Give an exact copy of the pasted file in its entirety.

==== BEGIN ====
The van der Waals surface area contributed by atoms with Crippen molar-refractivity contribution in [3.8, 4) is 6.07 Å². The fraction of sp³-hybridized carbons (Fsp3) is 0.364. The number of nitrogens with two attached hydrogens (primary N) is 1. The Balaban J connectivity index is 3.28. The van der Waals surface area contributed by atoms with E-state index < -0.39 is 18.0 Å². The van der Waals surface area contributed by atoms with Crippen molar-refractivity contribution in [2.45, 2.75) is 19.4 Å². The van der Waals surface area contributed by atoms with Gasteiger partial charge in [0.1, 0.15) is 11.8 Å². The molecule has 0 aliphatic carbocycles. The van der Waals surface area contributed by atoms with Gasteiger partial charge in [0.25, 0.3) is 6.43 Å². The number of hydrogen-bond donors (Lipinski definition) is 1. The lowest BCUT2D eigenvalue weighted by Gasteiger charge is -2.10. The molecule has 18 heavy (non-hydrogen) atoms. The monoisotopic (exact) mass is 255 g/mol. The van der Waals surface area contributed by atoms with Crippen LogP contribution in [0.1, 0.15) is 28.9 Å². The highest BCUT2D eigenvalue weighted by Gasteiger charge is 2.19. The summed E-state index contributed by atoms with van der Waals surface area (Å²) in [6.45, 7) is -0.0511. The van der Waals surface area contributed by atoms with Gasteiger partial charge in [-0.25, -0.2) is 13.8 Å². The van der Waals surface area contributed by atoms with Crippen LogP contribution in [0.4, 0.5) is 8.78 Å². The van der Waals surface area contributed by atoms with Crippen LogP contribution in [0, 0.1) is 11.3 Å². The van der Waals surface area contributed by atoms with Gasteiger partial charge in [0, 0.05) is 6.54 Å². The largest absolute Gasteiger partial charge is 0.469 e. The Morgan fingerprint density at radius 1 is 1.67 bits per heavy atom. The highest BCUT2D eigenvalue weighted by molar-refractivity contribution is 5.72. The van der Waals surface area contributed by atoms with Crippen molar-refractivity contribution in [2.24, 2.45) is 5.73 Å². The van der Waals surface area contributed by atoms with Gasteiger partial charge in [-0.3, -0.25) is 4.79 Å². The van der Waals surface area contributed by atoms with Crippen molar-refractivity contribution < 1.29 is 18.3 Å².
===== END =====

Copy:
The van der Waals surface area contributed by atoms with Crippen molar-refractivity contribution in [3.8, 4) is 6.07 Å². The fraction of sp³-hybridized carbons (Fsp3) is 0.364. The number of nitrogens with two attached hydrogens (primary N) is 1. The Balaban J connectivity index is 3.28. The van der Waals surface area contributed by atoms with E-state index < -0.39 is 18.0 Å². The van der Waals surface area contributed by atoms with Crippen molar-refractivity contribution in [2.45, 2.75) is 19.4 Å². The van der Waals surface area contributed by atoms with Gasteiger partial charge in [0.1, 0.15) is 11.8 Å². The molecule has 0 aliphatic carbocycles. The van der Waals surface area contributed by atoms with Gasteiger partial charge in [0.25, 0.3) is 6.43 Å². The number of hydrogen-bond donors (Lipinski definition) is 1. The lowest BCUT2D eigenvalue weighted by Gasteiger charge is -2.10. The molecule has 18 heavy (non-hydrogen) atoms. The monoisotopic (exact) mass is 255 g/mol. The van der Waals surface area contributed by atoms with Crippen LogP contribution in [0.1, 0.15) is 28.9 Å². The highest BCUT2D eigenvalue weighted by Gasteiger charge is 2.19. The summed E-state index contributed by atoms with van der Waals surface area (Å²) in [6.45, 7) is -0.0511. The van der Waals surface area contributed by atoms with Gasteiger partial charge in [-0.25, -0.2) is 13.8 Å². The van der Waals surface area contributed by atoms with Crippen LogP contribution in [0.4, 0.5) is 8.78 Å². The van der Waals surface area contributed by atoms with Crippen LogP contribution in [0, 0.1) is 11.3 Å². The van der Waals surface area contributed by atoms with Gasteiger partial charge in [0, 0.05) is 6.54 Å². The largest absolute Gasteiger partial charge is 0.469 e. The Morgan fingerprint density at radius 1 is 1.67 bits per heavy atom. The highest BCUT2D eigenvalue weighted by molar-refractivity contribution is 5.72. The van der Waals surface area contributed by atoms with Crippen molar-refractivity contribution in [2.24, 2.45) is 5.73 Å². The van der Waals surface area contributed by atoms with Gasteiger partial charge in [-0.3, -0.25) is 4.79 Å². The van der Waals surface area contributed by atoms with Crippen molar-refractivity contribution < 1.29 is 18.3 Å².